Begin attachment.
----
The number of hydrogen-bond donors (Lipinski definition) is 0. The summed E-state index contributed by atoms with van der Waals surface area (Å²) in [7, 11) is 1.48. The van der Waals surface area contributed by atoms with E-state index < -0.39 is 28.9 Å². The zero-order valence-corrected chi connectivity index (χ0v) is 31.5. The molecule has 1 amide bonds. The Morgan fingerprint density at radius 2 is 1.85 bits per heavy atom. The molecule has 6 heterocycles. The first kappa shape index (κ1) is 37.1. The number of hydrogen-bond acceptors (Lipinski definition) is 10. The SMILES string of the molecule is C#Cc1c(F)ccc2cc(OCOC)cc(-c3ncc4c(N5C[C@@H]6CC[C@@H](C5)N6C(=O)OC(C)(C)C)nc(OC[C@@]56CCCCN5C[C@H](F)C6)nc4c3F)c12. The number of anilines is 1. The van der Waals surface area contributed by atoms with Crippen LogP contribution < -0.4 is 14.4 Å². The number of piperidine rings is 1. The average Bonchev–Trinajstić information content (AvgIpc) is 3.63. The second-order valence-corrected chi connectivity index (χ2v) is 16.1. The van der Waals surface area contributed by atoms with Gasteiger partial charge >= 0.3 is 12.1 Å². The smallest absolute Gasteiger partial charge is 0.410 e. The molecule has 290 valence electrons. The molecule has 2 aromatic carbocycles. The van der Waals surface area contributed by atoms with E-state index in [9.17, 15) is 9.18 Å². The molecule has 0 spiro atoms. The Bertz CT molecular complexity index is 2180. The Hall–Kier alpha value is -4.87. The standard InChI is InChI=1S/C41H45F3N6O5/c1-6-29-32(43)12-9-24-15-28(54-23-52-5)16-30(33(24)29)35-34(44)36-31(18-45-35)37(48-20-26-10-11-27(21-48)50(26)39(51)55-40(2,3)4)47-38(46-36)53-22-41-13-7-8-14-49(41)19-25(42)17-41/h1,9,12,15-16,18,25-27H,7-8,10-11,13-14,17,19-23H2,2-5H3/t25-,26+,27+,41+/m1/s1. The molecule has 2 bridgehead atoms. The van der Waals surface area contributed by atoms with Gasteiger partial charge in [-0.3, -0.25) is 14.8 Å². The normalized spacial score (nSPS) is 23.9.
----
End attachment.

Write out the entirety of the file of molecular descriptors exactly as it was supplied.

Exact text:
The number of hydrogen-bond donors (Lipinski definition) is 0. The summed E-state index contributed by atoms with van der Waals surface area (Å²) in [7, 11) is 1.48. The van der Waals surface area contributed by atoms with E-state index < -0.39 is 28.9 Å². The zero-order valence-corrected chi connectivity index (χ0v) is 31.5. The molecule has 1 amide bonds. The Morgan fingerprint density at radius 2 is 1.85 bits per heavy atom. The molecule has 6 heterocycles. The first kappa shape index (κ1) is 37.1. The number of hydrogen-bond acceptors (Lipinski definition) is 10. The SMILES string of the molecule is C#Cc1c(F)ccc2cc(OCOC)cc(-c3ncc4c(N5C[C@@H]6CC[C@@H](C5)N6C(=O)OC(C)(C)C)nc(OC[C@@]56CCCCN5C[C@H](F)C6)nc4c3F)c12. The number of anilines is 1. The van der Waals surface area contributed by atoms with Crippen LogP contribution < -0.4 is 14.4 Å². The number of piperidine rings is 1. The average Bonchev–Trinajstić information content (AvgIpc) is 3.63. The second-order valence-corrected chi connectivity index (χ2v) is 16.1. The van der Waals surface area contributed by atoms with Gasteiger partial charge >= 0.3 is 12.1 Å². The smallest absolute Gasteiger partial charge is 0.410 e. The molecule has 290 valence electrons. The molecule has 2 aromatic carbocycles. The van der Waals surface area contributed by atoms with E-state index in [9.17, 15) is 9.18 Å². The molecule has 0 spiro atoms. The Bertz CT molecular complexity index is 2180. The Hall–Kier alpha value is -4.87. The standard InChI is InChI=1S/C41H45F3N6O5/c1-6-29-32(43)12-9-24-15-28(54-23-52-5)16-30(33(24)29)35-34(44)36-31(18-45-35)37(48-20-26-10-11-27(21-48)50(26)39(51)55-40(2,3)4)47-38(46-36)53-22-41-13-7-8-14-49(41)19-25(42)17-41/h1,9,12,15-16,18,25-27H,7-8,10-11,13-14,17,19-23H2,2-5H3/t25-,26+,27+,41+/m1/s1. The molecule has 2 bridgehead atoms. The van der Waals surface area contributed by atoms with Gasteiger partial charge in [-0.3, -0.25) is 14.8 Å². The normalized spacial score (nSPS) is 23.9.